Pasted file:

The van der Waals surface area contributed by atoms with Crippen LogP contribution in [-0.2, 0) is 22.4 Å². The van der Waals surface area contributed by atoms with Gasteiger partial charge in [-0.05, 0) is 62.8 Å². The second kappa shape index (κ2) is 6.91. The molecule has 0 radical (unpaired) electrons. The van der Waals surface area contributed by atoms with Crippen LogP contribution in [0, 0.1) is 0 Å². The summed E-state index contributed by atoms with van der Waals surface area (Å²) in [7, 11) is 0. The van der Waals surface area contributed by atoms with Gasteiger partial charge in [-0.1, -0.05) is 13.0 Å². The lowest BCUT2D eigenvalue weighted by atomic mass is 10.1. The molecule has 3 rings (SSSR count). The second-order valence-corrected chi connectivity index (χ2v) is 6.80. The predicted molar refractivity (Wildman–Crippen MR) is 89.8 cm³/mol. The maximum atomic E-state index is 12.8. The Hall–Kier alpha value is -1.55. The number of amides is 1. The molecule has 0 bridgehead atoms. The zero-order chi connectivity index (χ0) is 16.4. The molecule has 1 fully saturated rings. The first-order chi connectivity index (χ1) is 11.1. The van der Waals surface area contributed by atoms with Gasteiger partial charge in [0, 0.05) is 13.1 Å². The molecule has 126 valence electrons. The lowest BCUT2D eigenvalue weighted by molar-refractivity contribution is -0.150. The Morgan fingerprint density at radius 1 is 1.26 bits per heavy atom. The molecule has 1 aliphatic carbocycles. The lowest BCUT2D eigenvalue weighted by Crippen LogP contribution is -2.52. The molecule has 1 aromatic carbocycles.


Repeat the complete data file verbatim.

The van der Waals surface area contributed by atoms with Crippen LogP contribution in [-0.2, 0) is 22.4 Å². The van der Waals surface area contributed by atoms with Gasteiger partial charge in [-0.05, 0) is 62.8 Å². The second kappa shape index (κ2) is 6.91. The molecule has 0 radical (unpaired) electrons. The van der Waals surface area contributed by atoms with Crippen LogP contribution in [0, 0.1) is 0 Å². The summed E-state index contributed by atoms with van der Waals surface area (Å²) in [7, 11) is 0. The van der Waals surface area contributed by atoms with Gasteiger partial charge in [-0.1, -0.05) is 13.0 Å². The lowest BCUT2D eigenvalue weighted by atomic mass is 10.1. The molecule has 3 rings (SSSR count). The second-order valence-corrected chi connectivity index (χ2v) is 6.80. The predicted molar refractivity (Wildman–Crippen MR) is 89.8 cm³/mol. The maximum atomic E-state index is 12.8. The Hall–Kier alpha value is -1.55. The number of amides is 1. The molecule has 0 bridgehead atoms. The zero-order chi connectivity index (χ0) is 16.4. The molecule has 1 fully saturated rings. The first-order chi connectivity index (χ1) is 11.1. The van der Waals surface area contributed by atoms with Gasteiger partial charge in [0, 0.05) is 13.1 Å². The molecule has 126 valence electrons. The lowest BCUT2D eigenvalue weighted by molar-refractivity contribution is -0.150. The Morgan fingerprint density at radius 1 is 1.26 bits per heavy atom. The molecule has 1 aliphatic carbocycles. The lowest BCUT2D eigenvalue weighted by Crippen LogP contribution is -2.52. The molecule has 1 aromatic carbocycles.